Personally, I'm really, really hoping the Cardinals can figure out some way to make the money work and get Kilichowski into the system. I loved him before the season, and in spite of the lost year he just endured, I think there's a very good chance he becomes a productive major league pitcher in relatively short order.

Oh, and also, John Kilichowski is smart. How smart? Like Stephen Piscotty, only a pitcher. He says 'eye-ther' instead of 'ee-ther'. Hopefully he's smart enough to know a good situation when he sees it, and the sides can come to an agreement that would allow Kilichowski to get his career started in an organisation that is second to none in developing pitchers over the past half-decade, at least.

via vucommodores:

See what I mean?

Rd. 12, #376: Brady Whalen, SS, Union High School (WA)

So, what's so great about this guy?

Brady Whalen was another player I considered early on for a Persons of Interest post, but I didn't feel like I really had enough of a feel for his game to say much. Seeing as how the Cardinals drafted him, though, I'll tell you what I saw from him at Area Codes last year, which is the only occasion I've really seen him.

He's tall and lanky (6'4", listed at 185 but might be less), and looks to me like he's going to end up too big to play up the middle. It works at seventeen, but he's going to get quite a bit bigger before it's all said and done. Considering the body, he seems surprisingly strong already. Switch-hitter, and the swings are actually both pretty well developed. Very good bat speed. If he continues to hone the swing as he adds strength, this is a guy who could have 60 power or better in a couple years. The arm looks strong and a good fit for third base.

I think he probably goes to college (he's committed to Oregon), and comes out a vastly more coveted prospect. The Cards may get one of either him or Kilichowski, but it seems almost impossible they would get both.

via Baseball Northwest:

Rd. 13, #406: Shane Billings, OF, Wingate University

So, what's so great about this guy?

Sorry, folks, I've really got nothing on this one. I don't even have this name anywhere in any of my notes or lists.

Looks like he's built kind of like Harrison Bader. Is that helpful? Probably not.

He appears to be a power/speed guy who used to play third base, but is listed as an outfielder. I'll try to get some more information in the near future if at all possible.

Rd. 14, #436: Vincent Jackson, OF, Tennessee

So, what's so great about this guy?

Much like the better-known Vincent Jackson, the jump-ball specialist in the NFL who has had such an effective career jumping over defenders downfield, the baseball-playing Vincent Jackson is a physical specimen. I actually liked him as a junior out of Tennessee last year, but an injury-plagued spring (thumb ligament, torn sliding into a base), hurt his stock to the point he went back to school. I'm sure he's signable this year as a fourteenth rounder; remember, any bonus up to 100K after the tenth round doesn't count toward any kind of bonus pool.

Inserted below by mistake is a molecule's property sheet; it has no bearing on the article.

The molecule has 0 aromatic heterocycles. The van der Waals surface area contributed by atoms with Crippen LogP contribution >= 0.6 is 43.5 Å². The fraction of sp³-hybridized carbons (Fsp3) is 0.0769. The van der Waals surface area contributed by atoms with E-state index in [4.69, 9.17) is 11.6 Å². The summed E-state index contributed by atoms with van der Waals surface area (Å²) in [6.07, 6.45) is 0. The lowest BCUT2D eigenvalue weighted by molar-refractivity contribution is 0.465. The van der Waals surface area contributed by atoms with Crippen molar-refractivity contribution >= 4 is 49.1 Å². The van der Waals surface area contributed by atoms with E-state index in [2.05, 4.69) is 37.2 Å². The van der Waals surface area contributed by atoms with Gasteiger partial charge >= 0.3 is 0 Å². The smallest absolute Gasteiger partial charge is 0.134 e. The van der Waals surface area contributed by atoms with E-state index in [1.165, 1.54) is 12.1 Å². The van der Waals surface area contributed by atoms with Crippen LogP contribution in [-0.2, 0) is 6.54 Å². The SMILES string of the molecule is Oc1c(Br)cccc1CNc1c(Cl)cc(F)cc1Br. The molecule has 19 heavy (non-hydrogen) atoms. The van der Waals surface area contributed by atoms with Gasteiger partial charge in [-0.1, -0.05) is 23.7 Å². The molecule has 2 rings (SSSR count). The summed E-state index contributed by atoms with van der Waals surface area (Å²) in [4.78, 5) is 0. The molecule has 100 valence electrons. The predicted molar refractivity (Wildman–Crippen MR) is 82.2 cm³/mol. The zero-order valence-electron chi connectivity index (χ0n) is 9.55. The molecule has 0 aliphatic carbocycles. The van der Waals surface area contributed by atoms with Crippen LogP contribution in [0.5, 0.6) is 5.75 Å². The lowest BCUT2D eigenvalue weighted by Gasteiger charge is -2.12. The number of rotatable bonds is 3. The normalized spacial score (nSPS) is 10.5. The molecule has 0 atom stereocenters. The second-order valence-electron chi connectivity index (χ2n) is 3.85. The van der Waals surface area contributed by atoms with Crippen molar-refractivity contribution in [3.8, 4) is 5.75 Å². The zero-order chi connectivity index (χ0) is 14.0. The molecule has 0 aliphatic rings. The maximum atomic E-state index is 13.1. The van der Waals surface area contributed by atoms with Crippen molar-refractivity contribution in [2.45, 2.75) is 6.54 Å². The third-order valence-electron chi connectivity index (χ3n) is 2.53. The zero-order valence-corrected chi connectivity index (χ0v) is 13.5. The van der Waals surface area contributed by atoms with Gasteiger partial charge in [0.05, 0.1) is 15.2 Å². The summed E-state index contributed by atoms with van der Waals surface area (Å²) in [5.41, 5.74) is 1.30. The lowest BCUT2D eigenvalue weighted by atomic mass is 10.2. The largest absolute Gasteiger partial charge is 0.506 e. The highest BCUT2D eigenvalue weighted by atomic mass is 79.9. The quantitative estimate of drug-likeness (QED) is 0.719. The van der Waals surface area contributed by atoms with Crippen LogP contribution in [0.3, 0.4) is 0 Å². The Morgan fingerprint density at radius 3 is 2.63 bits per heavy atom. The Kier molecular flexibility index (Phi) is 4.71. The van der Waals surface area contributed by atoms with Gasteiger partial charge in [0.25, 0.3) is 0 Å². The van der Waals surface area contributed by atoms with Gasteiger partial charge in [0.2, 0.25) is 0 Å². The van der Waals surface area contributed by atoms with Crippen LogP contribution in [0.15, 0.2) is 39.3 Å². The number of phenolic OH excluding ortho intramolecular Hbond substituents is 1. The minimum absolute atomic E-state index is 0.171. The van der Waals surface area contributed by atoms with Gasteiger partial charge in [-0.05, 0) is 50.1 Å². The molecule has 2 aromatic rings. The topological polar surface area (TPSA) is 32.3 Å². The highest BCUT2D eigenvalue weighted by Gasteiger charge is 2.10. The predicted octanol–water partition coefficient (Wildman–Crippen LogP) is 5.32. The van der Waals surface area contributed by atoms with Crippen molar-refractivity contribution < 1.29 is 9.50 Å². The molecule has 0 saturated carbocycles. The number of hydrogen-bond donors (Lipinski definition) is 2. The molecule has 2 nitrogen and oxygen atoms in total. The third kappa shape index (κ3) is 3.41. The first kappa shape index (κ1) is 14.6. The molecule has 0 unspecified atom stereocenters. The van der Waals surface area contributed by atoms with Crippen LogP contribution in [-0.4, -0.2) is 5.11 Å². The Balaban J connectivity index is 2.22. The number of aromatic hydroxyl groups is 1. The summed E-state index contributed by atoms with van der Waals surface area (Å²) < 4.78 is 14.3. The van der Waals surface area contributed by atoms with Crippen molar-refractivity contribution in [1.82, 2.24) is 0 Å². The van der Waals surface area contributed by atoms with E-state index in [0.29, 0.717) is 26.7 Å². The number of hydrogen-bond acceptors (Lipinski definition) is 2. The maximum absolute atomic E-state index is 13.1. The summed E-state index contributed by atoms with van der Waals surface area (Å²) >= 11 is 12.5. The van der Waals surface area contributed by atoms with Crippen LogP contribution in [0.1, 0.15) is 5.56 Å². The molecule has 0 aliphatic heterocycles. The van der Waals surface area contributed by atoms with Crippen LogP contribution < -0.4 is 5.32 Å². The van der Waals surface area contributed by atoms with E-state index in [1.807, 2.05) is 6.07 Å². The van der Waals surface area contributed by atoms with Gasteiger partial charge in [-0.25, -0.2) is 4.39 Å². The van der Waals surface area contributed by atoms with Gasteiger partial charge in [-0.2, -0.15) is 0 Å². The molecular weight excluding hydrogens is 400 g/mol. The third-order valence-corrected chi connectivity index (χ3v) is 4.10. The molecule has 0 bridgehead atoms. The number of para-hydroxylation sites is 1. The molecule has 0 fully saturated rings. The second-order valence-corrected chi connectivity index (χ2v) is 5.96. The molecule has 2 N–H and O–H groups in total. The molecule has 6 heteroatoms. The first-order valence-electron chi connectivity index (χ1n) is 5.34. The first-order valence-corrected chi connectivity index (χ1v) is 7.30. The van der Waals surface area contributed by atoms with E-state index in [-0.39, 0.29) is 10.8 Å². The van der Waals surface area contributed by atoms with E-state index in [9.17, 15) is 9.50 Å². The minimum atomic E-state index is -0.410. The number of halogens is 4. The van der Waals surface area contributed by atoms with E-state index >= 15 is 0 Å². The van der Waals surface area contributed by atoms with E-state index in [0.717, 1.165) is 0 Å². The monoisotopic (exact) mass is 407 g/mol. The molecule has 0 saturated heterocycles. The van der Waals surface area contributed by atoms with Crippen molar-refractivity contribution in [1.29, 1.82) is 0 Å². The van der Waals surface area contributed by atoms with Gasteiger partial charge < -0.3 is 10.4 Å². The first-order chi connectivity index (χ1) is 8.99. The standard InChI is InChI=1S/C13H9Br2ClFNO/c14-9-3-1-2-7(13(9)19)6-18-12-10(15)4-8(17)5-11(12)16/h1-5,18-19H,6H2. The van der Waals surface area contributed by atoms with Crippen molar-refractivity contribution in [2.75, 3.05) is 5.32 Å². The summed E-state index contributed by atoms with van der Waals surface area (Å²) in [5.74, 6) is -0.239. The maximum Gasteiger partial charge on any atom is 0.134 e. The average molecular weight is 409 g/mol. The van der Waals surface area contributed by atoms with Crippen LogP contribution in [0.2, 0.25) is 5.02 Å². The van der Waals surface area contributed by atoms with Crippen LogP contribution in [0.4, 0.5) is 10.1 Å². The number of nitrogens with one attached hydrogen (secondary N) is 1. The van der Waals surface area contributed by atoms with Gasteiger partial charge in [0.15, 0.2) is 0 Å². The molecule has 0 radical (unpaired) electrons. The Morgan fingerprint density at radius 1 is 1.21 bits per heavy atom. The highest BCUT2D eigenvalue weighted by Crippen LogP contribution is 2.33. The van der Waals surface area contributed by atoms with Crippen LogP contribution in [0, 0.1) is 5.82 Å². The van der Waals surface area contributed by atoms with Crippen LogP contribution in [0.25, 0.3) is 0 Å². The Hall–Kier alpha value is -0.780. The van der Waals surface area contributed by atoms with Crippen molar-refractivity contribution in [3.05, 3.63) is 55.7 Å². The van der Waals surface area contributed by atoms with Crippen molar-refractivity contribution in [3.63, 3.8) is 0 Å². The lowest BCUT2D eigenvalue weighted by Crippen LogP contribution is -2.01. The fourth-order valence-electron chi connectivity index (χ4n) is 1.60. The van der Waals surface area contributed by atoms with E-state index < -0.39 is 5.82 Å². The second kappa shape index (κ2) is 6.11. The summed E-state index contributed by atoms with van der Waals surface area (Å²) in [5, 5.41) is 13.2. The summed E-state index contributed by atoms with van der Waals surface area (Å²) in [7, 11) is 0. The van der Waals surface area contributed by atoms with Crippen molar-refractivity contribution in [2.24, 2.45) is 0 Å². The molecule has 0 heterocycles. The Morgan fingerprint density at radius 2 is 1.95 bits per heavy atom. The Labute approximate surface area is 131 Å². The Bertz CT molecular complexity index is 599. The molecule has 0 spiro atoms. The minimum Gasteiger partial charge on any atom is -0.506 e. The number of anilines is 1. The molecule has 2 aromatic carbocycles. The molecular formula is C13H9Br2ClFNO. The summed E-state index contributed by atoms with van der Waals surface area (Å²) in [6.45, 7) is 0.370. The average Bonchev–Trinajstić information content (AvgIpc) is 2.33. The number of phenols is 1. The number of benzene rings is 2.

At 6'4" and 200 lbs, Jackson cuts the figure of a slugger. Up until this season, though, the numbers have reflected a much different hitter; he was overly passive and simply didn't have much of a plan at the plate. He did show above-average patience in both 2014 and '15, but patience and real discipline aren't necessarily the same thing.

This spring, things really started to come together for Jackson. He hit for more power than ever before, and more importantly, the process by which he got to that power was much better. What before looked like a deer in the headlights passivity revealed itself to be a cerebral, considered approach that needed time to mature and balance out. It seems like that might be happening for Jackson. He runs well; he's a potential center fielder long-term, and has enough arm he could play any outfield position.

I'm calling it now: Vincent Jackson is my sleeper of this draft for the Cardinals. Both he and Jeremy Martinez, the USC catcher the Cards popped in round four, are very intriguing bats at positions where you don't always find intriguing bats. By this time next year, Vincent Jackson is going to be one of those players people look at and ask aloud, "How did he fall so far?"

Rd. 15, #466: J.R. Davis, INF, Oklahoma State

So, what's so great about this guy?

I really hate to end this post on kind of a negative note, but I don't really know much about Davis. I watched very little OSU baseball this year, and he didn't jump out at me when I would catch a game. He looks to have solid bat-to-ball skills and some extra base pop (mostly of the doubles variety), but at 5'9", 185 we probably shouldn't expect massive slugging numbers.

Davis has played all over the field, so he brings some versatility to the table. Honestly, though, this is about as low-risk, low-reward a gamble as you can take. Sorry I don't have more on him.

I loved nearly everything the Cardinals did early on in this draft, and I like at least half of these players quite a lot as well. In other words, we still don't know basically anything about Randy Flores as a scouting director, but given the names the Cards added to their system this year (potentially, barring other circumstances), I have to say the early returns are extraordinarily promising.